The stories of Wyatt Earp and company, the shootout at the O.K. Corral, and Geronimo and the Apache Wars are all well known. Clavin, who has written books on Dodge City and Wild Bill Hickok, delivers a solid narrative that usefully links significant events—making allies of white enemies, for instance, in facing down the Apache threat, rustling from Mexico, and other ethnically charged circumstances. The author is a touch revisionist, in the modern fashion, in noting that the Earps and Clantons weren’t as bloodthirsty as popular culture has made them out to be. For example, Wyatt and Bat Masterson “took the ‘peace’ in peace officer literally and knew that the way to tame the notorious town was not to outkill the bad guys but to intimidate them, sometimes with the help of a gun barrel to the skull.” Indeed, while some of the Clantons and some of the Earps died violently, most—Wyatt, Bat, Doc Holliday—died of cancer and other ailments, if only a few of old age. Clavin complicates the story by reminding readers that the Earps weren’t really the law in Tombstone and sometimes fell on the other side of the line and that the ordinary citizens of Tombstone and other famed Western venues valued order and peace and weren’t particularly keen on gunfighters and their mischief. Still, updating the old notion that the Earp myth is the American Iliad, the author is at his best when he delineates those fraught spasms of violence. “It is never a good sign for law-abiding citizens,” he writes at one high point, “to see Johnny Ringo rush into town, both him and his horse all in a lather.” Indeed not, even if Ringo wound up killing himself and law-abiding Tombstone faded into obscurity when the silver played out.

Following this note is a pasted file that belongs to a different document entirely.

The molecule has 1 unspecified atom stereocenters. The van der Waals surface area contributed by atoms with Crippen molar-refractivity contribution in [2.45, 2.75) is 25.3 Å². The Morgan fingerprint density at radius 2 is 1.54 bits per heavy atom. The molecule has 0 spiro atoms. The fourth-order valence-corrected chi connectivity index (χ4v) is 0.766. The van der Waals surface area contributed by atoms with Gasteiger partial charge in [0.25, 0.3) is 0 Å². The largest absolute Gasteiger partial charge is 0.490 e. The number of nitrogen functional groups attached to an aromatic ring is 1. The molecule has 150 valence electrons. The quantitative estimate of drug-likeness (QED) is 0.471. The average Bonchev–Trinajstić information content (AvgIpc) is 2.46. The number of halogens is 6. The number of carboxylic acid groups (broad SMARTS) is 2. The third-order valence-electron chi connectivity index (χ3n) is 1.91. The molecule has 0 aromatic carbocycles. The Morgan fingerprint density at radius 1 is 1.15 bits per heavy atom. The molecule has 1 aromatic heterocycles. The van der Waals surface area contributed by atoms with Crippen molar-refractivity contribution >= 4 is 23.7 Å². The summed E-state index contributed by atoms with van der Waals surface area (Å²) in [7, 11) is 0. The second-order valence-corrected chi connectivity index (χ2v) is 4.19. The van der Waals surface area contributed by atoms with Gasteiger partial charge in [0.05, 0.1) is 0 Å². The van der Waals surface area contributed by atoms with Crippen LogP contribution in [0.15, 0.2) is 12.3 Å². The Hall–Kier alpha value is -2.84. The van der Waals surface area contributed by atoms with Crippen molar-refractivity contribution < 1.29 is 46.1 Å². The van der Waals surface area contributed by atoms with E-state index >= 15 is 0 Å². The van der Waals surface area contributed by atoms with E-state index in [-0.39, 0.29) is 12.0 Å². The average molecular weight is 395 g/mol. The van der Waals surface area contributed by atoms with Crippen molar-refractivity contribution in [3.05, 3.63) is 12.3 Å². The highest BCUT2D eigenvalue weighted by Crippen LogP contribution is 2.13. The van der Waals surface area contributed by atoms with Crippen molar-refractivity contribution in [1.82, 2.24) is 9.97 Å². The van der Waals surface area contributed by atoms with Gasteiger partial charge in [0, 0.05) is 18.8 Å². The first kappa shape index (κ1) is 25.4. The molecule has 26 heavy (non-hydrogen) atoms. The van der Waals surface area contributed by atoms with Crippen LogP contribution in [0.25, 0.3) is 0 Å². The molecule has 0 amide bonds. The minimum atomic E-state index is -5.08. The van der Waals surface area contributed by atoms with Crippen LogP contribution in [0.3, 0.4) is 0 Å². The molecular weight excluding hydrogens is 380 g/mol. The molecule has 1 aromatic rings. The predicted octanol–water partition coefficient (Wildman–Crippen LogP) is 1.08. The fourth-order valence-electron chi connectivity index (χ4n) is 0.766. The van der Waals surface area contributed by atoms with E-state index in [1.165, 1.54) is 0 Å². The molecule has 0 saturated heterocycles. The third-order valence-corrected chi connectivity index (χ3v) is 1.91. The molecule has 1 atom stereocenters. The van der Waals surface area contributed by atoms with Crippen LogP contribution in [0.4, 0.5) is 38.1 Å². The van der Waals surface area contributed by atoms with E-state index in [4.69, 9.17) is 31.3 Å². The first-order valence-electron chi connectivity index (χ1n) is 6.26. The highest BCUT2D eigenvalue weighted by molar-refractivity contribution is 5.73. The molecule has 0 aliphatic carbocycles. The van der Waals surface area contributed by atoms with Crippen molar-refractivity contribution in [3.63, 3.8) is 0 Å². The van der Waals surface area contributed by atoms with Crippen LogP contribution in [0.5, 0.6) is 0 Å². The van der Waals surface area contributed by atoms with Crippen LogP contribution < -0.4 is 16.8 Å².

Buffs of the Old West will enjoy Clavin’s careful research and vivid writing.

Pub Date: April 21, 2020

ISBN: 978-1-250-21458-4

Page Count: 400

Publisher: St. Martin's

Review Posted Online: Jan. 20, 2020

Kirkus Reviews Issue: Feb. 15, 2020